Every Thursday morning, we’ll answer your questions via email or Twitter submitted for our Access Vikings podcast and post-game Overtime videos using the hashtag #AVOT on Twitter.
From @therealforno: When do we need to make paying Adam Thielen a priority? When will his contract become an issue?
AK: The Vikings are fortunate in that, at least as those close to Thielen say, he’s not the type of person to hold out in a contract demand. He’s the NFL’s best contract value and it might not even be close. Think about this: the NFL’s second-leading receiver with 589 yards in five games is currently the 48th-highest paid at his position based on the $4.8 million average on which he’s playing. The other two guys around him on the current leaderboard, DeAndre Hopkins and Julio Jones, are making nearly $10 million more per season. So, what’s next? Perhaps the Vikings approach Thielen’s camp next offseason about possibly giving him a contract that aligns with Stefon Diggs’ $14.4 million average that was signed this past summer.
From @reitan77: Is the three-safety nickel the base defense? Reminds me of how AZ used Deone Bucannon.
AK: No, the Vikings still predominantly use a three-cornerback nickel defense this season. However, the snaps were basically split down the middle in Philadelphia between a corner or safety in the slot. The snaps vs. Eagles went as follows: corner Mackensie Alexander (47%), safety Jayron Kearse (36%) and safety George Iloka (12%). That partly had to do with rookie corner Mike Hughes forced to play full time on the outside with Trae Waynes out due to a concussion. Otherwise, Hughes would’ve played in the slot. But we are seeing Mike Zimmer and his coaching staff tinker with personnel in these packages a lot more. Some spread-dominant offenses, like the Packers, Rams and Eagles, essentially forced the Vikings to play nickel throughout the entire game. “I kind of like it more honestly,” Zimmer said. “Because I can get a lot more creative with a lot of things we can do when we’re in the nickel stuff than we do in the base stuff.”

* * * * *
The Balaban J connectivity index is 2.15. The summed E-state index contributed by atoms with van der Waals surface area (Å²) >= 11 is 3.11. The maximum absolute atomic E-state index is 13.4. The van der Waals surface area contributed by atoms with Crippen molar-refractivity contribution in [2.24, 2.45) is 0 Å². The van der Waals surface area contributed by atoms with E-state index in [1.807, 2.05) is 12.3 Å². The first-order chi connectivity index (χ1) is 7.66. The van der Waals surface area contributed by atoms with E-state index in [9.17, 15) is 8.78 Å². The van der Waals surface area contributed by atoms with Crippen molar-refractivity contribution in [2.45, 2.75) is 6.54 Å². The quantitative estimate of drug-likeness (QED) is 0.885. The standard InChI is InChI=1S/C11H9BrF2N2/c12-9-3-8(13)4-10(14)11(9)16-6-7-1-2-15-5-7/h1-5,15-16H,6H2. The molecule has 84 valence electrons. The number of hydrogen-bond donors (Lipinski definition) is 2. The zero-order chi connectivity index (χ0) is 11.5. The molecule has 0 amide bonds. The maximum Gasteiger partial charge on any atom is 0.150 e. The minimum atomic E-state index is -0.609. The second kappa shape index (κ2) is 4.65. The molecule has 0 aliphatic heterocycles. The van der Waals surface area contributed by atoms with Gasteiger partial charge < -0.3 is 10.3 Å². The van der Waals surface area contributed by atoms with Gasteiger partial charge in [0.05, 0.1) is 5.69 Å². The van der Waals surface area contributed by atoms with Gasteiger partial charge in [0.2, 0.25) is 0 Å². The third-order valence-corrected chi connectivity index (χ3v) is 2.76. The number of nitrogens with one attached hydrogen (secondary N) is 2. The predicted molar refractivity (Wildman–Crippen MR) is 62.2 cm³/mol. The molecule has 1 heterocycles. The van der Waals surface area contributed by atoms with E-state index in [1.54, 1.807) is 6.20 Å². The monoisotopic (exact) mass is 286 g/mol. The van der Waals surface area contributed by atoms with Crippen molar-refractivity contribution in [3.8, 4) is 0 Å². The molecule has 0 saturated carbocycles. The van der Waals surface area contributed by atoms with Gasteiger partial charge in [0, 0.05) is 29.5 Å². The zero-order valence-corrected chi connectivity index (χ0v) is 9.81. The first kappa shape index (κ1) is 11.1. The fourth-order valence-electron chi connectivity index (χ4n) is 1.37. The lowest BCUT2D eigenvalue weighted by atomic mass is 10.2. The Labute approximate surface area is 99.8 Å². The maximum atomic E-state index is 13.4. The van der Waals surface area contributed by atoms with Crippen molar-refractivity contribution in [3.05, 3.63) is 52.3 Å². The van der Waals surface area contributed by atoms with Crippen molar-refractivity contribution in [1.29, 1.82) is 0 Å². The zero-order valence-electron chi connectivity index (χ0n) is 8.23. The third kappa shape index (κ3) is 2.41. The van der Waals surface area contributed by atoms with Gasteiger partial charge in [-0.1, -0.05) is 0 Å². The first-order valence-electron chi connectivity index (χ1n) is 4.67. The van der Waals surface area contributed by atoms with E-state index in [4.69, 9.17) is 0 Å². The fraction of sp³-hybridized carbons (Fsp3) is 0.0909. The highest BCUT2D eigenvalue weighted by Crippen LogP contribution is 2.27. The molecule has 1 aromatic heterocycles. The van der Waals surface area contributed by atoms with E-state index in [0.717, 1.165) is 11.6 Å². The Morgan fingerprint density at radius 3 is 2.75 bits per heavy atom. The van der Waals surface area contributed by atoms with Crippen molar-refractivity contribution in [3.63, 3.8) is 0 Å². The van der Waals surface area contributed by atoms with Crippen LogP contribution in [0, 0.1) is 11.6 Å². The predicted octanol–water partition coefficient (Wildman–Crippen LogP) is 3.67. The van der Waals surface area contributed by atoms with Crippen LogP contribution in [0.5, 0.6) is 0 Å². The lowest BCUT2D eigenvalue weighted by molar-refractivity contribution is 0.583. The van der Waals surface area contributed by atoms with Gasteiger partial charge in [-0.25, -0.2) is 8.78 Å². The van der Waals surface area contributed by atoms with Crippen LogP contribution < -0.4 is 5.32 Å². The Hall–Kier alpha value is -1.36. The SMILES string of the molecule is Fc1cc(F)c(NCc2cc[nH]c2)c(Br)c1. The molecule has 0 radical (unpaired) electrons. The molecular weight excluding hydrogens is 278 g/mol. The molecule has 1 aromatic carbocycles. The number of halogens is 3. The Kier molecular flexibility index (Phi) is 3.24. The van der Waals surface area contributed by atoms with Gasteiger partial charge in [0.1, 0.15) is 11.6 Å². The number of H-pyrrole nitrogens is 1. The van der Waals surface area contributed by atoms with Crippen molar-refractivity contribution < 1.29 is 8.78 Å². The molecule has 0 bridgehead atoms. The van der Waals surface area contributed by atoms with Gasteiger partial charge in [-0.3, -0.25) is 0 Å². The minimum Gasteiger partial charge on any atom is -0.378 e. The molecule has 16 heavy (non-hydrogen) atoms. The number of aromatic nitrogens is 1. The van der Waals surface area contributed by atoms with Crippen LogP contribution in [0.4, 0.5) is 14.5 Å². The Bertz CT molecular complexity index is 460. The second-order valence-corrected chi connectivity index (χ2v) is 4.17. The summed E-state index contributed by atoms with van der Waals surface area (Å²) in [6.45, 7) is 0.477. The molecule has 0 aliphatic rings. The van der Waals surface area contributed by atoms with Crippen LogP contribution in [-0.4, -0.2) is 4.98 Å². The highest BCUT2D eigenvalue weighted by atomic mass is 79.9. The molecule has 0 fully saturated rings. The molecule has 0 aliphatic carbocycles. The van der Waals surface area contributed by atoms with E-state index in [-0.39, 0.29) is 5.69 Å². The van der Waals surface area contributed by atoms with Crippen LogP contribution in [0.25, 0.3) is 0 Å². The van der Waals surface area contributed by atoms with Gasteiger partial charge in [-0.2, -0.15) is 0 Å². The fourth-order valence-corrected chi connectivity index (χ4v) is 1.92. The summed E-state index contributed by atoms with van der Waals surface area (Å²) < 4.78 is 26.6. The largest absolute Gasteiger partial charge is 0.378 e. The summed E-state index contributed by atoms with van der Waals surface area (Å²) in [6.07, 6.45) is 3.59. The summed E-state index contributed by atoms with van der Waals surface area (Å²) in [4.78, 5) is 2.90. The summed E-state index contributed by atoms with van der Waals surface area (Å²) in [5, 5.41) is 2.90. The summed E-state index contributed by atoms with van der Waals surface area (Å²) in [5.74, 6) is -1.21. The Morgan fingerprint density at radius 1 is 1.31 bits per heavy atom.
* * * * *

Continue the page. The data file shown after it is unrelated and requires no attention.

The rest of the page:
From @dstahlhopkins: Why don’t they let Latavius Murray get the majority of the plays and carries? He can wear teams down. They are giving the rookie running back too many plays.
AK: Murray did get the majority of plays against the Eagles – 74 percent, to be exact. The Vikings just didn’t run between the tackles very much while being outmatched by Fletcher Cox. They liked rookie Roc Thomas’ speed better as they game planned perimeter runs; it worked as Thomas and Stefon Diggs picked up 37 rushing yards on outside runs in the first half. The problem with the run game isn’t who is carrying the ball – it’s the blocking. The Vikings’ blockers are the NFL’s second worst at producing yardage before contact, according to ESPN’s Stats & Info department, with 157 rushing yards before contact ranking ahead of only the Buccaneers’ 130 rushing yards. It’s not a volume problem, neither, since the Vikings’ 2.0-yard average before contact also ranks among the worst in the league.
From @MichaelMSweeney: I was traveling and could not watch the game. How do you grade out the offensive line?
AK: It’s fair to wonder if the current group is capable of better. The Vikings field at least two backup-level linemen who are currently starting in tackle Rashod Hill and guard Tom Compton. Hill was pegged with a team-leading six pressures allowed against the Eagles, but the leaks sprung from all directions. Fletcher Cox had four of the Eagles’ 10 hits on Kirk Cousins, beating each of the interior linemen for at least one. The Vikings’ hope should be center Pat Elflein gets his feet under him a little more moving forward. He’s had a few bad snaps since returning to the lineup and has room to grow in terms of moving bodies out of the way. Rookie Brian O’Neill has held his own in pass protection, for the most part, and the Vikings might need him again Sunday with left tackle Riley Reiff nursing a foot injury. Coordinator John DeFilippo will need to remain creative in the run game, because this offensive line doesn’t have many bulldozers.